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Nintendo Doesn't Want to Shut Down Fan Projects

| 13 Jul 2010 20:30
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Even if it would have the right to do so as IP owner, Nintendo doesn't like killing projects from fans who just love its games.

At this point, people who grew up with the NES are in their mid-to-late twenties, which means that Nintendo's iconic characters are like family to them - and it shows. You have fan-made videos, Mario and Pokemon game hacks, and entire musical acts whose sole purpose is to play Metroid music. You even have epic, full-length serials based on Nintendo properties.

As these things become increasingly common, a Nintendo shareholder asked the company last month if it planned to take any action to protect its IP: "Recently, there are many fan magazines, original short movies, music bands, cosplay activities, websites, orchestras and so on, based on Nintendo's titles. If these activities threaten Nintendo's intellectual properties or licenses, will Nintendo crack down on them aggressively, or just view them as fan activities?"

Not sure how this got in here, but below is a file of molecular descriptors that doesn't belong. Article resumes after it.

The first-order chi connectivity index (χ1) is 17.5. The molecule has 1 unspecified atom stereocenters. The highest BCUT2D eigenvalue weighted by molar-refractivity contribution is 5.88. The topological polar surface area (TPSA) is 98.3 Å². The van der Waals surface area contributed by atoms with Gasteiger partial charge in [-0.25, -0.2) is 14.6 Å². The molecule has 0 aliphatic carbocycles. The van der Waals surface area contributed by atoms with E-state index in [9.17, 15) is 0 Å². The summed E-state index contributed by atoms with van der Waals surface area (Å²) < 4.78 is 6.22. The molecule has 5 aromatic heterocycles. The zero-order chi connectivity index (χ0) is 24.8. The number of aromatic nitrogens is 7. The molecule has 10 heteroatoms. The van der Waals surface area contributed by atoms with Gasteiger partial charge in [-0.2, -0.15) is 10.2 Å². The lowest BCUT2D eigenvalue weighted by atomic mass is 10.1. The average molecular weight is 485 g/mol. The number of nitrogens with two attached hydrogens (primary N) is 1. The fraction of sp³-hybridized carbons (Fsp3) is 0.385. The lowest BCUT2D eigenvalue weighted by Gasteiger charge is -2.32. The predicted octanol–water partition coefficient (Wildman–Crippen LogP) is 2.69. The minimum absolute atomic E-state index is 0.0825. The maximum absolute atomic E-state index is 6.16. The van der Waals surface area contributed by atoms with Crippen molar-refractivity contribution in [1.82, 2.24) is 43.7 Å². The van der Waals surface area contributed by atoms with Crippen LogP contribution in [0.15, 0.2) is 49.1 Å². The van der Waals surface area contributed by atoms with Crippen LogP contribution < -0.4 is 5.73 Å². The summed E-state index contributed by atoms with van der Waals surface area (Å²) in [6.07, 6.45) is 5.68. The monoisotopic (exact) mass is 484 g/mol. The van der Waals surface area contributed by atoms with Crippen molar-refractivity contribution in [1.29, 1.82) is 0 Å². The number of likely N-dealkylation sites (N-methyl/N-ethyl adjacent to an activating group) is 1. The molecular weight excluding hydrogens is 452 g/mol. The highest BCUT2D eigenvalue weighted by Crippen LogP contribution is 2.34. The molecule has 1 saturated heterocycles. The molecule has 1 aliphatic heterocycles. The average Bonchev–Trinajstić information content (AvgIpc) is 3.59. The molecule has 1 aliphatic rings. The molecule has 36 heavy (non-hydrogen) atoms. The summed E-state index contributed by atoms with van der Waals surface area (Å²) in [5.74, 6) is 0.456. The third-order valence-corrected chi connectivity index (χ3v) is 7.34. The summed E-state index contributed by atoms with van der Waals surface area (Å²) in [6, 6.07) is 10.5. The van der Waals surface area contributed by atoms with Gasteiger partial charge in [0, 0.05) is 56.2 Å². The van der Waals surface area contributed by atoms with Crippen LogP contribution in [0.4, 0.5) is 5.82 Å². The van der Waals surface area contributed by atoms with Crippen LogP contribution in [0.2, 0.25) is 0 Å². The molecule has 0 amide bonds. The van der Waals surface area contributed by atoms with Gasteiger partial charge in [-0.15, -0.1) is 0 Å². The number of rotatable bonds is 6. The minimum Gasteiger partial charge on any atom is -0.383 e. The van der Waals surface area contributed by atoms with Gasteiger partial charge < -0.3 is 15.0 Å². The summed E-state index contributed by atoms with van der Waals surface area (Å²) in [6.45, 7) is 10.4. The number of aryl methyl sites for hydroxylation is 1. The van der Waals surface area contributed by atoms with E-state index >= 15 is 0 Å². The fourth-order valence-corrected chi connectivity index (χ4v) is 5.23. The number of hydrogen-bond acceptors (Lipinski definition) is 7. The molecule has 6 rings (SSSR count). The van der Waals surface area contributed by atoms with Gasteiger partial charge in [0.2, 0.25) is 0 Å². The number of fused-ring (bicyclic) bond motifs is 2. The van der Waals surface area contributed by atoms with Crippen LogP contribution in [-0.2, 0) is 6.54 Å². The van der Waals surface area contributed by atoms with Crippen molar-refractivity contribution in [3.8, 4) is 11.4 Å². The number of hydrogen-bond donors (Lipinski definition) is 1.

Nintendo big boss Satoru Iwata admitted that it was hard to draw any definitive line on the issue, because there were no "clear-cut" criteria with which to judge. Still, was it fair to punish people who just did things because they loved Nintendo's games? "Of course, we cannot say that we can give tacit approval to any and all the activities which threaten our intellectual properties. But on the other hand, it would not be appropriate if we treated people who did something based on affection for Nintendo, as criminals."

If there was any sort of defining line, said Iwata, it was "whether the expression in question socially diminishes the dignity or value of our intellectual properties or not." In that case, Nintendo would have to take action - as it did in April when it killed a fan-developed Pokemon MMOG.

So as long as whatever you're doing doesn't "diminish the dignity or value" of Nintendo's properties, it looks like you're good to go, Mario and Zelda fans.

This seems like a very sensible stance to take. On the one hand, a company is obligated to defend its IP lest it become effectively worthless and out of its control. On the other hand, do you really want to slap the proverbial cuffs on someone who is going to a great deal of effort because they love the things you make?

(Nintendo Shareholder Meeting Transcript via Kotaku)

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